A Bold Pursuit of a Vision

The Klein Legacy After 40 Years

Drs. Ronald and Barbara Klein joined the University of Wisconsin School of Medicine and Public Health in the 1970s to pursue their interest in vision and ocular research. In particular, they were interested in diabetic retinopathy and common age related eye diseases. Their research approach was informed by their training in epidemiology and public health. Thus, they enrolled defined population-based samples of participants who were followed over many years in the studies that have come to be known as the Ocular Epidemiology Research Group (OERG).

The first of these studies was the Wisconsin Epidemiologic Study of Diabetic Retinopathy (WESDR). The original National Institutes of Health-National Eye Institute funding was for five years. Further questions arose from this phase of the study and the group was then successful in obtaining subsequent funding to continue and expand the findings from this study. Ultimately, the group successfully competed for funding for nearly 40 years with supplemental funding from the Retina Research Foundation. The thrust of the diabetes studies was to determine the frequency and severity of complications from type 1 and type 2 diabetes – including retinopathy, kidney diseases, vascular diseases, amputations and functional correlates of these conditions, as well as potential risk factors, such as glycemic control, blood pressure, reproductive factors and more. In addition, relationship of changes in health care practices to complications has been obtained. Data from the WESDR was important in the development of educational programs for patients, like the National Eye Health Education Program guidelines.

While the WESDR was actively accumulating information about diabetes, the Kleins began a different study focused on common age-related eye diseases in an American community–Beaver Dam, Wisconsin. Starting in 1988, the Beaver Dam Eye Study (BDES) examined approximately 5,000 persons from that community, and came back into the community for additional examinations every 5 years afterwards for the next 25 years. This study collected information on the prevalence and incidence of age-related cataract, age-related macular degeneration and diabetic retinopathy–all common eye diseases in an aging population. The study also examined other aging issues, such as overall health and frailty, quality of life and related environmental and medical exposures. Data from the BDES indicate that in people 75 years of age or older, the cumulative incidence of visual impairment after accounting for the competing risk of death is 25%, of which 4% is severe. This finding reveals a public health problem of considerable magnitude, as the US population in this age group is expected to increase by 55% from 18 million in the year 2005, to 28 million by the year 2025.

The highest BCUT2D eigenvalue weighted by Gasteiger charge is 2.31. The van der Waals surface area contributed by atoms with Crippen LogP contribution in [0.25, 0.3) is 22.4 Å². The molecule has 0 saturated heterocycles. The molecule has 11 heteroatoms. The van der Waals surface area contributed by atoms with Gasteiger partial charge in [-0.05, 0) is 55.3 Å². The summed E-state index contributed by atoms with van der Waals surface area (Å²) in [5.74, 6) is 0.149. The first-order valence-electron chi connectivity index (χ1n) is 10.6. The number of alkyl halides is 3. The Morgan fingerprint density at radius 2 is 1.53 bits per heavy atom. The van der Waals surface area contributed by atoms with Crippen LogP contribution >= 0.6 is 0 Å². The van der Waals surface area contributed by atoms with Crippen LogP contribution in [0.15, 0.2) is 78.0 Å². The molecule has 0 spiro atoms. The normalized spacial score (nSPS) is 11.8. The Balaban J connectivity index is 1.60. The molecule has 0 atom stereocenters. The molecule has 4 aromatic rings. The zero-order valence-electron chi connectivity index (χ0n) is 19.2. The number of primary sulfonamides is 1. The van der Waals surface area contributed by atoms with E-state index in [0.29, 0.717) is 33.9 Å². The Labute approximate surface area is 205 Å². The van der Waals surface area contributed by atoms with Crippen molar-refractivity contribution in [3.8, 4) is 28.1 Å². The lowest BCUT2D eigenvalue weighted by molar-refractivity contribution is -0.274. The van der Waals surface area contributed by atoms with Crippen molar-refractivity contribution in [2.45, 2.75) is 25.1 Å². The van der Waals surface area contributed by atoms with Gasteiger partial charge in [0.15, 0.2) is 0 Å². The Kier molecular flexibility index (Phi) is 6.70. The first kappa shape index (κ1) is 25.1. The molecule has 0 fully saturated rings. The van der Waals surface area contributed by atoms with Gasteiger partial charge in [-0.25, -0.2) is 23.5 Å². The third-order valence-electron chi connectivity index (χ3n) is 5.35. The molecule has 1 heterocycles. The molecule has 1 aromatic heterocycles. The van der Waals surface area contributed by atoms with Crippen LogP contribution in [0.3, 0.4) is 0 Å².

“The Kleins’ work directly measuring the prevalence and incidence of eye disease in the general population — both in Beaver Dam and other population-based studies — is foundational for understanding the burden of eye disease in the United States, and increasingly the global burden of eye disease. This information provides the basis for much of the world’s efforts to alleviate blindness”

John Kempen, MD, MPH, PhD, MHS, an international expert in vision science and ophthalmic epidemiology at Massachusetts Eye and Ear.

Although the Kleins’ legacy continues to contribute to the body of vision science and ultimately, to the future of vision health, their last NIH grant will end in 2019. The Ocular Epidemiology Research Group’s remaining members are moving on, however, the methods employed in the Kleins’ studies will endure as epidemiological and medical researchers worldwide have adapted them.

James Onofrey, long-time administrator for the Kleins’ grants, reflects on their audacious pursuit of a vision. “They had the confidence to seek NEI-NIH funding for this type of study and the moxie to convince entire communities to continue their participation across the years. They maintained a long-standing research team to recruit, examine and re-examine these populations for more than three decades. This type of work can only be taken on by the most unflappable and determined researchers,” says Onofrey. “Patients in ophthalmology, diabetes, cardiovascular and geriatrics care have benefited without knowing the contributions made by these two researchers and their team. Both patients and researchers in places as far flung as the Netherlands, Australia and Singapore have benefitted from, and been inspired by, the research conducted by the Kleins. The ophthalmology world and the University of Wisconsin in particular owe them a debt of gratitude.”